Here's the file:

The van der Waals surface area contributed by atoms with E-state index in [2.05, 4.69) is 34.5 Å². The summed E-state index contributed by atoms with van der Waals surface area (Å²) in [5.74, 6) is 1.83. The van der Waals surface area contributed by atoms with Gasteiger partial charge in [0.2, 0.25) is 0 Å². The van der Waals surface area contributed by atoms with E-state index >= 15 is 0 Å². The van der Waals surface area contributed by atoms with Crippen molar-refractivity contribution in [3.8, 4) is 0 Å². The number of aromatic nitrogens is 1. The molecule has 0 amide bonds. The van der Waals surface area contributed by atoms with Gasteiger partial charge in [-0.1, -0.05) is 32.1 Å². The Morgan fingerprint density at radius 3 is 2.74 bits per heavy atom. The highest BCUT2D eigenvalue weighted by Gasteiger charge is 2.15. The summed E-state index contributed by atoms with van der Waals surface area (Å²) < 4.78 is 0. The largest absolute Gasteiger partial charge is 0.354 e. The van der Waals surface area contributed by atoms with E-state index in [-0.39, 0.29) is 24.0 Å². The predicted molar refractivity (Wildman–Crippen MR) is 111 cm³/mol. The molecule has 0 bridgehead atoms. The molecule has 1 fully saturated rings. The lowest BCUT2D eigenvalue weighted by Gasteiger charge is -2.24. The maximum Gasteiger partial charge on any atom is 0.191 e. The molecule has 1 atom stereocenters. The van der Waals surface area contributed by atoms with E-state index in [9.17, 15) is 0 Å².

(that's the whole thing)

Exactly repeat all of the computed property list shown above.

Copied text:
The van der Waals surface area contributed by atoms with E-state index in [2.05, 4.69) is 34.5 Å². The summed E-state index contributed by atoms with van der Waals surface area (Å²) in [5.74, 6) is 1.83. The van der Waals surface area contributed by atoms with Gasteiger partial charge in [0.2, 0.25) is 0 Å². The van der Waals surface area contributed by atoms with E-state index >= 15 is 0 Å². The van der Waals surface area contributed by atoms with Crippen molar-refractivity contribution in [3.8, 4) is 0 Å². The number of aromatic nitrogens is 1. The molecule has 0 amide bonds. The van der Waals surface area contributed by atoms with Gasteiger partial charge in [-0.1, -0.05) is 32.1 Å². The Morgan fingerprint density at radius 3 is 2.74 bits per heavy atom. The highest BCUT2D eigenvalue weighted by Gasteiger charge is 2.15. The summed E-state index contributed by atoms with van der Waals surface area (Å²) < 4.78 is 0. The largest absolute Gasteiger partial charge is 0.354 e. The van der Waals surface area contributed by atoms with E-state index in [-0.39, 0.29) is 24.0 Å². The predicted molar refractivity (Wildman–Crippen MR) is 111 cm³/mol. The molecule has 0 bridgehead atoms. The molecule has 1 fully saturated rings. The lowest BCUT2D eigenvalue weighted by Gasteiger charge is -2.24. The maximum Gasteiger partial charge on any atom is 0.191 e. The molecule has 1 atom stereocenters. The van der Waals surface area contributed by atoms with E-state index in [9.17, 15) is 0 Å².